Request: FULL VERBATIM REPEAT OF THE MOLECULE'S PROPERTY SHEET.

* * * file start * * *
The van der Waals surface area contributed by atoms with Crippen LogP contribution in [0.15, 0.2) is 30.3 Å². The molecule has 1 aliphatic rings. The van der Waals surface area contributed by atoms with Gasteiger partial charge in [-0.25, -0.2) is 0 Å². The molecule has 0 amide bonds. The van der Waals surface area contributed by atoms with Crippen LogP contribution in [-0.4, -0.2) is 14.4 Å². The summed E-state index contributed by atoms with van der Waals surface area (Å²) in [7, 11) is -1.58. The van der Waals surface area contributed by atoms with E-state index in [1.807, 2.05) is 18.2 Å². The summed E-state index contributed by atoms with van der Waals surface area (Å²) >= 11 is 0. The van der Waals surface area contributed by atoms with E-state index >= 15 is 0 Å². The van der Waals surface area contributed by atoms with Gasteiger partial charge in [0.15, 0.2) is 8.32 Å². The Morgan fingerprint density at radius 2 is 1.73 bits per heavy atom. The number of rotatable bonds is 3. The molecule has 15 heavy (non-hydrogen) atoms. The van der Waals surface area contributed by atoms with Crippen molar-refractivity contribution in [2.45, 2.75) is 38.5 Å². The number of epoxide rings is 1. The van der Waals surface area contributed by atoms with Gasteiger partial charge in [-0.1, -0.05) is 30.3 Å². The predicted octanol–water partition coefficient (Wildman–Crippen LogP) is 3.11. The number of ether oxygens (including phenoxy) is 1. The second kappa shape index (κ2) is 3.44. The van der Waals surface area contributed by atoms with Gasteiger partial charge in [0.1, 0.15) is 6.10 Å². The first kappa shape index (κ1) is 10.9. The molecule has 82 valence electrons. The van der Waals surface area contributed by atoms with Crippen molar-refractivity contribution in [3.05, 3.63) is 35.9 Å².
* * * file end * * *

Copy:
The van der Waals surface area contributed by atoms with Crippen LogP contribution in [0.15, 0.2) is 30.3 Å². The molecule has 1 aliphatic rings. The van der Waals surface area contributed by atoms with Gasteiger partial charge in [-0.25, -0.2) is 0 Å². The molecule has 0 amide bonds. The van der Waals surface area contributed by atoms with Crippen LogP contribution in [-0.4, -0.2) is 14.4 Å². The summed E-state index contributed by atoms with van der Waals surface area (Å²) in [7, 11) is -1.58. The van der Waals surface area contributed by atoms with E-state index in [1.807, 2.05) is 18.2 Å². The summed E-state index contributed by atoms with van der Waals surface area (Å²) >= 11 is 0. The van der Waals surface area contributed by atoms with E-state index >= 15 is 0 Å². The van der Waals surface area contributed by atoms with Gasteiger partial charge in [0.15, 0.2) is 8.32 Å². The Morgan fingerprint density at radius 2 is 1.73 bits per heavy atom. The number of rotatable bonds is 3. The molecule has 15 heavy (non-hydrogen) atoms. The van der Waals surface area contributed by atoms with Crippen molar-refractivity contribution in [2.45, 2.75) is 38.5 Å². The number of epoxide rings is 1. The van der Waals surface area contributed by atoms with Gasteiger partial charge in [-0.1, -0.05) is 30.3 Å². The predicted octanol–water partition coefficient (Wildman–Crippen LogP) is 3.11. The number of ether oxygens (including phenoxy) is 1. The second kappa shape index (κ2) is 3.44. The van der Waals surface area contributed by atoms with Gasteiger partial charge in [0.1, 0.15) is 6.10 Å². The first kappa shape index (κ1) is 10.9. The molecule has 82 valence electrons. The van der Waals surface area contributed by atoms with Crippen molar-refractivity contribution in [3.05, 3.63) is 35.9 Å².